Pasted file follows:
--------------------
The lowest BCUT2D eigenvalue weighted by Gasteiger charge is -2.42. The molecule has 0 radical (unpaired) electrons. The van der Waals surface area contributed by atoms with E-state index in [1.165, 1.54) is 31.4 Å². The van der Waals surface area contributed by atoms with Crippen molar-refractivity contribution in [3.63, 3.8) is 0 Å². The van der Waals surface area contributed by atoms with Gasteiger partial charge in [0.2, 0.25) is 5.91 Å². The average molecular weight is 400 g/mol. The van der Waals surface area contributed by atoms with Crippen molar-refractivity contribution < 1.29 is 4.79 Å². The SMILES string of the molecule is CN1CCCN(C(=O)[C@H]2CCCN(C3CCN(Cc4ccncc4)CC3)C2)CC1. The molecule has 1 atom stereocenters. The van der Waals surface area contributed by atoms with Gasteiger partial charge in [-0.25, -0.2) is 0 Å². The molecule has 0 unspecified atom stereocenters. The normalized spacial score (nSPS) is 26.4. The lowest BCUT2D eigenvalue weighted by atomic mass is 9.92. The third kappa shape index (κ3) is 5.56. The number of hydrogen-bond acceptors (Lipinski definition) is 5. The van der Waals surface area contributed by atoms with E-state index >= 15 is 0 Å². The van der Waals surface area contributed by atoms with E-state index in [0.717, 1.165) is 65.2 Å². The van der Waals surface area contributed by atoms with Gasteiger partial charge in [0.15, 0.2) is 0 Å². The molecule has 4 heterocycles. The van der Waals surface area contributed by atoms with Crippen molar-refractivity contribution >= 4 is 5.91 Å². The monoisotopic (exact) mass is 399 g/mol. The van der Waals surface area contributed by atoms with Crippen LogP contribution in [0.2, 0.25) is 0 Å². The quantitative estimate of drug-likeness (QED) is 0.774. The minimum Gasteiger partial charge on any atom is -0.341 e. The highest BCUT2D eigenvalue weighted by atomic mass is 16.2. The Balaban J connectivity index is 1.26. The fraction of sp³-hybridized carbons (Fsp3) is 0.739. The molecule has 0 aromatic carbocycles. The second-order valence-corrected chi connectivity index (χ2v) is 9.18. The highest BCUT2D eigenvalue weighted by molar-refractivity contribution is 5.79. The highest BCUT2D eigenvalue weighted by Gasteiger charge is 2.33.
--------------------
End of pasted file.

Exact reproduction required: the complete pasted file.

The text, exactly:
The lowest BCUT2D eigenvalue weighted by Gasteiger charge is -2.42. The molecule has 0 radical (unpaired) electrons. The van der Waals surface area contributed by atoms with E-state index in [1.165, 1.54) is 31.4 Å². The van der Waals surface area contributed by atoms with Crippen molar-refractivity contribution in [3.63, 3.8) is 0 Å². The van der Waals surface area contributed by atoms with Gasteiger partial charge in [0.2, 0.25) is 5.91 Å². The average molecular weight is 400 g/mol. The van der Waals surface area contributed by atoms with Crippen molar-refractivity contribution < 1.29 is 4.79 Å². The SMILES string of the molecule is CN1CCCN(C(=O)[C@H]2CCCN(C3CCN(Cc4ccncc4)CC3)C2)CC1. The molecule has 1 atom stereocenters. The van der Waals surface area contributed by atoms with Gasteiger partial charge in [-0.25, -0.2) is 0 Å². The molecule has 0 unspecified atom stereocenters. The normalized spacial score (nSPS) is 26.4. The lowest BCUT2D eigenvalue weighted by atomic mass is 9.92. The third kappa shape index (κ3) is 5.56. The number of hydrogen-bond acceptors (Lipinski definition) is 5. The van der Waals surface area contributed by atoms with E-state index >= 15 is 0 Å². The van der Waals surface area contributed by atoms with E-state index in [0.717, 1.165) is 65.2 Å². The van der Waals surface area contributed by atoms with Gasteiger partial charge in [0.15, 0.2) is 0 Å². The molecule has 4 heterocycles. The van der Waals surface area contributed by atoms with Crippen molar-refractivity contribution >= 4 is 5.91 Å². The monoisotopic (exact) mass is 399 g/mol. The van der Waals surface area contributed by atoms with Crippen LogP contribution in [0.2, 0.25) is 0 Å². The quantitative estimate of drug-likeness (QED) is 0.774. The minimum Gasteiger partial charge on any atom is -0.341 e. The highest BCUT2D eigenvalue weighted by atomic mass is 16.2. The Balaban J connectivity index is 1.26. The fraction of sp³-hybridized carbons (Fsp3) is 0.739. The molecule has 0 aromatic carbocycles. The second-order valence-corrected chi connectivity index (χ2v) is 9.18. The highest BCUT2D eigenvalue weighted by molar-refractivity contribution is 5.79. The highest BCUT2D eigenvalue weighted by Gasteiger charge is 2.33.